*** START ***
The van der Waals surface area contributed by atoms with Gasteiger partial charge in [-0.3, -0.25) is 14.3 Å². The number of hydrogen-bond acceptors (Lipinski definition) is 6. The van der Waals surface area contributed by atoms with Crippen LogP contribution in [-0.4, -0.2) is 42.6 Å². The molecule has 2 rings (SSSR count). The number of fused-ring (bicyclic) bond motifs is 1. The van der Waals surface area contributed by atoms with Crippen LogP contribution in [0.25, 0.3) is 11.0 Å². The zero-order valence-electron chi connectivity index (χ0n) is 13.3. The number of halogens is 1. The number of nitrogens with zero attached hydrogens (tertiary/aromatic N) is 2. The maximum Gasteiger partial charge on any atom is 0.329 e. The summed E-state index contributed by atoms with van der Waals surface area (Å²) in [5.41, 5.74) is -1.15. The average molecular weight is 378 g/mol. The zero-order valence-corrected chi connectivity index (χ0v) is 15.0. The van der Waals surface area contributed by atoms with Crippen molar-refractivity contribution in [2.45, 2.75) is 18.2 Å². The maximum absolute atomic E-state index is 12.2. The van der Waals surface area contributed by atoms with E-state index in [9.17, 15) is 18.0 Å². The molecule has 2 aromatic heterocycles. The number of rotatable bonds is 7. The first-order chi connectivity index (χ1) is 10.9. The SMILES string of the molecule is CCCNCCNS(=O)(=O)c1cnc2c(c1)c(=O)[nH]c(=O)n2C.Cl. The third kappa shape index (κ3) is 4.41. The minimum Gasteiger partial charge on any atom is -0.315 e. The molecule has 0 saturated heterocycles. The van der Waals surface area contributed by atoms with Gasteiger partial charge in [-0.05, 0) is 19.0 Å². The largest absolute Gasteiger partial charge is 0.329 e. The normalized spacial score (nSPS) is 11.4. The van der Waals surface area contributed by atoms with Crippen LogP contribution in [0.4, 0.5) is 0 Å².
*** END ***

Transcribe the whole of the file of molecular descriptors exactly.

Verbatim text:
The van der Waals surface area contributed by atoms with Gasteiger partial charge in [-0.3, -0.25) is 14.3 Å². The number of hydrogen-bond acceptors (Lipinski definition) is 6. The van der Waals surface area contributed by atoms with Crippen LogP contribution in [-0.4, -0.2) is 42.6 Å². The molecule has 2 rings (SSSR count). The number of fused-ring (bicyclic) bond motifs is 1. The van der Waals surface area contributed by atoms with Crippen LogP contribution in [0.25, 0.3) is 11.0 Å². The zero-order valence-electron chi connectivity index (χ0n) is 13.3. The number of halogens is 1. The number of nitrogens with zero attached hydrogens (tertiary/aromatic N) is 2. The maximum Gasteiger partial charge on any atom is 0.329 e. The summed E-state index contributed by atoms with van der Waals surface area (Å²) in [5.41, 5.74) is -1.15. The average molecular weight is 378 g/mol. The zero-order valence-corrected chi connectivity index (χ0v) is 15.0. The van der Waals surface area contributed by atoms with Crippen molar-refractivity contribution in [2.45, 2.75) is 18.2 Å². The maximum absolute atomic E-state index is 12.2. The van der Waals surface area contributed by atoms with E-state index in [9.17, 15) is 18.0 Å². The molecule has 2 aromatic heterocycles. The number of rotatable bonds is 7. The first-order chi connectivity index (χ1) is 10.9. The SMILES string of the molecule is CCCNCCNS(=O)(=O)c1cnc2c(c1)c(=O)[nH]c(=O)n2C.Cl. The third kappa shape index (κ3) is 4.41. The minimum Gasteiger partial charge on any atom is -0.315 e. The molecule has 0 saturated heterocycles. The van der Waals surface area contributed by atoms with Gasteiger partial charge in [-0.05, 0) is 19.0 Å². The largest absolute Gasteiger partial charge is 0.329 e. The normalized spacial score (nSPS) is 11.4. The van der Waals surface area contributed by atoms with Crippen LogP contribution in [0.4, 0.5) is 0 Å².